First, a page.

Nobel Prizes - For Noble Minds The Nobel Tradition Continues

The Nobel Tradition Continues

Nobel Laureates

Robert Koch, Nobel Prize for Medicine, 1905

Koch is considered the founder of modern bacteriology. In the eighteen-eighties, the country doctor discovered the bacilli that caused tuberculosis and cholera. In a letter to Carl Zeiss he wrote, "A large part of my success I owe to your excellent microscopes". In 1904, he received the 10,000th ZEISS objective, a homogeneous immersion system, as a present.

Santiago Ramón y Cajal and Camillo Golgi, Nobel Prize for Physiology or Medicine, 1906

Santiago Ramón y Cajal was a spanish neuroscientist and histologist. He was awarded the Nobel Prize in Physiology or Medicine in 1906 with the Italian physician and scientist Camillo Golgi for their studies of the structure of the nervous system. Cajal used advanced devices of its time, inter alia a Carl Zeiss microscope.

Allvar Gullstrand, Nobel Prize for Physiology or Medicine, 1911

The Swedish ophthalmologist Allvar Gullstrand is considered one of the founders of modern ophthalmology. In 1911 he was awarded the Nobel Prize in Physiology or Medicine for his work, together with Moritz von Rohr, carried out for dioptric apparatus of the eye, with which they made the correction of refractive errors of the eye through the lens on a scientific basis.

Richard Zsigmondy, Nobel Prize for Chemistry, 1925

As a professor at Goettingen, Zsigmondy conducted pioneering research in colloid chemistry. He invented the ultramicroscope in 1903, and two types of membrane filters in 1918 and 1922. Ultramicroscopy after Siedentopf and Zsigmondy makes visible submicroscopic particles whose linear extension is below the microscope's resolution limit.

Frits Zernike, Nobel Prize for Physics, 1953

The Dutch physicist, when experimenting with reflection gratings in 1930, discovered that he could observe the phase position of each ray, and sought to utilize the effect for microscopy. Together with ZEISS he developed the first phase-contrast microscope, the prototype of which was made in 1936. It allowed the examination of living cells without harmful chemical staining.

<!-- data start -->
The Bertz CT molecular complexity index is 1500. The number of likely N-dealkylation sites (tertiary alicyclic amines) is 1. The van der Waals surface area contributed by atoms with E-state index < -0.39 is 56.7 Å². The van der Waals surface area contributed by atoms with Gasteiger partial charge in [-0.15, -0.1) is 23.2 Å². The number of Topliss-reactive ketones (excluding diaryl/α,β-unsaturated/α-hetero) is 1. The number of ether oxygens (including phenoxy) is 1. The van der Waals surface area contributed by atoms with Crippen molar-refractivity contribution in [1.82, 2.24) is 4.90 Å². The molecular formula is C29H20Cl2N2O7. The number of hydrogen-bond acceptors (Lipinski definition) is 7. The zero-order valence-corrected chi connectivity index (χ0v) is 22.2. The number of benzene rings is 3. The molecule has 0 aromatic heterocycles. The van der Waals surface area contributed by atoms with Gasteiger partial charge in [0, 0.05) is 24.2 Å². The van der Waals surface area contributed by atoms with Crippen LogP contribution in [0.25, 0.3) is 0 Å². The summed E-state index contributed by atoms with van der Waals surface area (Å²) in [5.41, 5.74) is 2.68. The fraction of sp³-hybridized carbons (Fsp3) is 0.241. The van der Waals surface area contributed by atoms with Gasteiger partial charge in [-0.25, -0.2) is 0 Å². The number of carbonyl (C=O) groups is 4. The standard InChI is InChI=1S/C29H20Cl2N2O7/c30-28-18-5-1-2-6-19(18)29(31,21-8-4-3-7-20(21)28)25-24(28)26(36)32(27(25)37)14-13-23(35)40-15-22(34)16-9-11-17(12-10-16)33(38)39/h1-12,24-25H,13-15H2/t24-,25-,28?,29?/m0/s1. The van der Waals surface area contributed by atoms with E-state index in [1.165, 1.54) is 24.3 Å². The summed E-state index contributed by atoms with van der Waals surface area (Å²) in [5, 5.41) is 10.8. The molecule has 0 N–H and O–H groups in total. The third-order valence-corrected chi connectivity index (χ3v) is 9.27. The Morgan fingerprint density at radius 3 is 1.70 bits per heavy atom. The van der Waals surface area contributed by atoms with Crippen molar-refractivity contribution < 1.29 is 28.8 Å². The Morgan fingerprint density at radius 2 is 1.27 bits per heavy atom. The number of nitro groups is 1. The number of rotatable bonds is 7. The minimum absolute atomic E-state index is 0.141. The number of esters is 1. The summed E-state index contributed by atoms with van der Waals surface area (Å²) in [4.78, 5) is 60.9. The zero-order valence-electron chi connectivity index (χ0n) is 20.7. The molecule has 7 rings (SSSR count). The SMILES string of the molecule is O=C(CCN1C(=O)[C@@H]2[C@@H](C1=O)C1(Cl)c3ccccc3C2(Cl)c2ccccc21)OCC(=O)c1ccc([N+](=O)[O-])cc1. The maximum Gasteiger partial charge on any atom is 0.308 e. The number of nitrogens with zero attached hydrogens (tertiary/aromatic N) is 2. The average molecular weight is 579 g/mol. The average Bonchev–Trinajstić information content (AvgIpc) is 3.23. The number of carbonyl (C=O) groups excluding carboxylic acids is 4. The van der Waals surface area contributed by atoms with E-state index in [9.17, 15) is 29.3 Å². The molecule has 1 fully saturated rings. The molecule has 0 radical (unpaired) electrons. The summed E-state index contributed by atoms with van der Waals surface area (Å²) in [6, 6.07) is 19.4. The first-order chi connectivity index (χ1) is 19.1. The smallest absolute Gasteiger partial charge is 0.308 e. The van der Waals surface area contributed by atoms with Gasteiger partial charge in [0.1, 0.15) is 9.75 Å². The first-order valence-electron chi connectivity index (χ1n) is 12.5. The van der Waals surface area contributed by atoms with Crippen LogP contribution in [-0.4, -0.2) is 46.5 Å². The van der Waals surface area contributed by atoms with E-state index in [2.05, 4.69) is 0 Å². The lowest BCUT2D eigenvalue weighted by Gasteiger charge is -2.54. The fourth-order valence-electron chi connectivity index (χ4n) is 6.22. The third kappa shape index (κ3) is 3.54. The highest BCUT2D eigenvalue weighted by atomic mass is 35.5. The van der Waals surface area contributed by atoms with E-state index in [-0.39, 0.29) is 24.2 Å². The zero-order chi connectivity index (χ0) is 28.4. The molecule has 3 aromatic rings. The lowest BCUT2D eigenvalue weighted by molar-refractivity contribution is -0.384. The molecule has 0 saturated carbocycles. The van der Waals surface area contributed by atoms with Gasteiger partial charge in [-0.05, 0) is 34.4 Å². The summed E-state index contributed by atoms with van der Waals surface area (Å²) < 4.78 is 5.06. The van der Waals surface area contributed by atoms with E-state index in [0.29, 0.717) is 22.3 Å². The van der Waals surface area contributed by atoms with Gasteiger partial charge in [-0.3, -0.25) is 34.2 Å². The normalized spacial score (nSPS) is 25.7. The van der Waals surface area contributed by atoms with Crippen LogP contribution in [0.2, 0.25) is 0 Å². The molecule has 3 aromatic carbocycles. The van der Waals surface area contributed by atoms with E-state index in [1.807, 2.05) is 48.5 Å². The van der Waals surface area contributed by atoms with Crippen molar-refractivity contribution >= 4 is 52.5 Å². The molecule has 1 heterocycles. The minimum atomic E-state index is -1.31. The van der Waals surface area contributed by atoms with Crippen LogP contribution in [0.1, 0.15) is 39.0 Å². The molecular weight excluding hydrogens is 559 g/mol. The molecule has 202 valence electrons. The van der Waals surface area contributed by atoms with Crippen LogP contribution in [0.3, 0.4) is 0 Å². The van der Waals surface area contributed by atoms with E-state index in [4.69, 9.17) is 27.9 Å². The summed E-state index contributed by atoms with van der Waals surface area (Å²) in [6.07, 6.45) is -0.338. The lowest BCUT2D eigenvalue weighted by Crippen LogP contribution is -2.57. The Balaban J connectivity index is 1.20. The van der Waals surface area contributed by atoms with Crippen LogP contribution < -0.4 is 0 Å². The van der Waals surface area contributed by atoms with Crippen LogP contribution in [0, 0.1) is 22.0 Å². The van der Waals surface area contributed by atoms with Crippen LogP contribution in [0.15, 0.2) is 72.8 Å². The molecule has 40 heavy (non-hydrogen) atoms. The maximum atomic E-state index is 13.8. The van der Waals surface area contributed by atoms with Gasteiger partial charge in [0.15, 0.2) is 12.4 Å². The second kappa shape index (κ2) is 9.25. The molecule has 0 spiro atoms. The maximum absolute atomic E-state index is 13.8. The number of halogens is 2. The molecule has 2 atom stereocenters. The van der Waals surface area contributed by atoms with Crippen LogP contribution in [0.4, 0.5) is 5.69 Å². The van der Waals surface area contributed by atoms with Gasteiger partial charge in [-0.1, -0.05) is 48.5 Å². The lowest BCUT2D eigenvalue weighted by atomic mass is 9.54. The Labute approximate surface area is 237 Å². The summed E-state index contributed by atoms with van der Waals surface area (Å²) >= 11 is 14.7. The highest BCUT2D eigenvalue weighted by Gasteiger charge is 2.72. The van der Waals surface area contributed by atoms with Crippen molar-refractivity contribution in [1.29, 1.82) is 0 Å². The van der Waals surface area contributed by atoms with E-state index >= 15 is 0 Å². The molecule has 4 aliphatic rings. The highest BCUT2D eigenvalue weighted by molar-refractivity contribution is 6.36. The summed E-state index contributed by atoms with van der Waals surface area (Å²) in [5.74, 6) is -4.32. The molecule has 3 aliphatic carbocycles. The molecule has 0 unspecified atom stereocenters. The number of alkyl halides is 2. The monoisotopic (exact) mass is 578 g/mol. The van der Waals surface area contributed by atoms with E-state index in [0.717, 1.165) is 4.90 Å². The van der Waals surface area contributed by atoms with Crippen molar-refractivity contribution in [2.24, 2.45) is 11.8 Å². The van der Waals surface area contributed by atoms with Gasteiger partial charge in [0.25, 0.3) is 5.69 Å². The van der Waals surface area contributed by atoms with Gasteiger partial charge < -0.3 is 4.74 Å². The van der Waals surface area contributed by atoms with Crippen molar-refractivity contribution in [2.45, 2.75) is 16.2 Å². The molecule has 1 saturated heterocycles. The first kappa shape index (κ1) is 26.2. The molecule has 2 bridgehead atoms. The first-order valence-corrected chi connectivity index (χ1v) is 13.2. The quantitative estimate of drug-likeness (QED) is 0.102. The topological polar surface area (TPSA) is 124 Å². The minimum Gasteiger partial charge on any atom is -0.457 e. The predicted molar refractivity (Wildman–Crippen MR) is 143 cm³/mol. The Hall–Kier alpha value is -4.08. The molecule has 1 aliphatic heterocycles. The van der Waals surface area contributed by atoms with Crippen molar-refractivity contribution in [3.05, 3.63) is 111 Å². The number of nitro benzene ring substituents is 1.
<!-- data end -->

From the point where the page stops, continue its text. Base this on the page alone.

Manfred Eigen, Nobel Prize for Chemistry, 1967

The molecular biologist and director of the Max Planck Institute in Goettingen developed a method of keeping track of extremely fast chemical and biochemical processes. In a joint effort, Eigen, his Swedish colleague Rudolf Riegler and Carl Zeiss succeeded in 1993 to create ConfoCor, the first commercial fluorescence correlation spectrometer.

Erwin Neher and Bert Sakmann, Nobel Prize for Medicine, 1991

Together with Professor Sakman, he discovered the fundamental mechanism of communication between cells. Their studies included electrophysiological examinations of ion channels by means of the patch clamp technique.

Christiane Nüsslein-Volhard, Nobel Prize for Physiology or Medicine, 1995

The German biologist Nüsslein-Volhard researches the genetic control of embryonic development with microscopes from Carl Zeiss. The focus of her scientific work was the question of how the complex organisms of humans and animals develop from an egg cell and what the basic mechanisms are.

Günter Blobel, Nobel Prize for Physiology or Medicine, 1999

Günter Blobel has increased the understanding of how proteins are transported and arrive at their destination. His research has contributed to a better understanding of several hereditary diseases which are due to the lack of protein transport. Günter Blobel works at the Howard Hughes Medical Institute with ZEISS microscopes, e.g. Axiophot and Axiovert.

 

Ahmed H. Zewail, Nobel Prize for Chemistry, 1999

The winner of the Carl Zeiss Research Award 1992 is working in the field of femtosecond spectroscopy. He made very fast chemical reactions at single molecules directly observable with high spatial and temporal resolution. Zewail was awarded the 1999 Nobel Prize in Chemistry for his work on femtochemistry.

Eric A. Cornell, Nobel Prize for Physics, 2001

Cornell is an American physicist who, along with Carl E. Wieman, was able to synthesize the first Bose–Einstein condensate in 1995. Therefore Cornell, Wieman, and Wolfgang Ketterle shared the Nobel Prize in Physics in 2001. Before he received the Nobel Prize Cornell was awarded the Carl Zeiss Research Award.

Sir Paul M. Nurse, Leland H. Hartwell and Timothy Hunt, Nobel Prize for Physiology or Medicine, 2001

Nurse, Hartwell and Hunt were awarded jointly for their pioneering, fundamental discoveries of critical components and processes which control the cell cycle - the growth and proliferation of cells.

Sydney Brenner, H. Robert Horvitz and John E. Suiston, Nobel Prize for Chemistry, 2002

Brenner, Horvitz and Sulston identified genes in the nematode Caenorhabditis elegans that are responsible for the regulation of organ development and programmed cell death (apoptosis).